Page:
First Nations to lose out over income tax changes

First Nations were not consulted on reductions to territorial income taxes that will decrease their revenues. The government announced last week amendments to the Income Tax Act that amount to $5.

First Nations were not consulted on reductions to territorial income taxes that will decrease their revenues.

The government announced last week amendments to the Income Tax Act that amount to $5.5 million in lowered taxes or increased benefits to Yukoners.

But for residents of settlement lands, almost all territorial income taxes collected go to the First Nation, regardless of whether or not the resident is a member of that nation.

An official with the Department of Finance confirmed that the estimated combined impact on 11 signed First Nations is $134,000 annually, or an average of about $12,000 per First Nation.

Liberal Leader Sandy Silver and Premier Darrell Pasloski sparred this week over whether or not the government was required to consult with First Nations before announcing the changes.

“First Nation governments are only now finding that their revenues could be impacted by this,” said Silver in the legislature Wednesday.

“Signed Yukon First Nation governments have tax-sharing agreements with the Yukon government. These agreements say the government must discuss any possible changes with First Nation governments before they happen and not after. This did not happen.

“Can the premier explain why there was no consultation beforehand?”

“Of course, if there is an impact to some of the First Nations, we will certainly be willing to sit down and talk to them,” said Pasloski in his response.

He later came out swinging in a Yukon Party press release.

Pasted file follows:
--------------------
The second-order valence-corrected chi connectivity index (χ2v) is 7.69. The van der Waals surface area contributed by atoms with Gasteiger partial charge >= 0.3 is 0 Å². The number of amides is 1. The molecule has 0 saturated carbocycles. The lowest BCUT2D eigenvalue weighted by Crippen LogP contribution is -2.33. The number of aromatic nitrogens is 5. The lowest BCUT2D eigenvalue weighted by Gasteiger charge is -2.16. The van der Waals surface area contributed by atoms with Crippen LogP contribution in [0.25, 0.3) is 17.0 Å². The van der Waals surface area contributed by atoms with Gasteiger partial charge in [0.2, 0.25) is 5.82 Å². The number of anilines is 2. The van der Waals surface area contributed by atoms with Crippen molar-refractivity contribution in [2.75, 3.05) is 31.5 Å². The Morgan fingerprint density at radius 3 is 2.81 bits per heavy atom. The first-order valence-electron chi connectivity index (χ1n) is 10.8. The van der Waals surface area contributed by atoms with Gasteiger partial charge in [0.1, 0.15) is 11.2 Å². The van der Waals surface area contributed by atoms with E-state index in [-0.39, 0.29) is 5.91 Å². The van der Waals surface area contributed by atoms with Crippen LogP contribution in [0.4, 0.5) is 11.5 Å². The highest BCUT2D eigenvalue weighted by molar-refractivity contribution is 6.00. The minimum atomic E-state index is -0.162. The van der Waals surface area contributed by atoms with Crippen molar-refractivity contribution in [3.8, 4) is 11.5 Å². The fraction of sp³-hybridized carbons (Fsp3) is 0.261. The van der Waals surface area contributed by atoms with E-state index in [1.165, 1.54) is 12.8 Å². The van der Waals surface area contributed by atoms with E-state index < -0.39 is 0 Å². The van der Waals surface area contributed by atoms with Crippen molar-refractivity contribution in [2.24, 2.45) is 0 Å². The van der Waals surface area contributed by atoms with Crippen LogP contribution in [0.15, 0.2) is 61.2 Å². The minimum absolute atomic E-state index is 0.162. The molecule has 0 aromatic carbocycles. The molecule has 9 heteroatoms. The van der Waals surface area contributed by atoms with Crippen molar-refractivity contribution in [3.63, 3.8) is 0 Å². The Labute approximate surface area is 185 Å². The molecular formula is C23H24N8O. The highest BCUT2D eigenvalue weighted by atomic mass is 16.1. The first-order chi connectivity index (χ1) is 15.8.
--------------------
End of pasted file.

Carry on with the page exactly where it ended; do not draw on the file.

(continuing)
“The Liberal leader either doesn’t understand the issue, hasn’t read the agreement, or is intentionally trying to drive a wedge between the Yukon government and First Nations,” the release states.

The agreements vary between First Nations but have the same general contents.

While consultations between the government and First Nations are mentioned in the agreement, those sections appear to relate to amending the agreements themselves or the administration of them, and not to changes to the tax regime overall.

There is one provision that would require the Yukon government to consult with the First Nation on tax changes if it is also consulting the public. However, in the case at hand no public consultation occurred before the announcement.

Silver stuck to his guns Thursday, insisting that the agreements require consultation with First Nations.

“I will stand by that this government needs to consult with affected First Nations as required by the personal income tax room sharing agreements,” he said in an interview.

Even if a close reading of the agreements finds that no legal obligation to consult exists, the government still should have had a discussion with First Nations who will have their revenues reduced before announcing the change publicly, he said.

“They were finding out about it by our phone calls.”

Contact Jacqueline Ronson at

jronson@yukon-news.com

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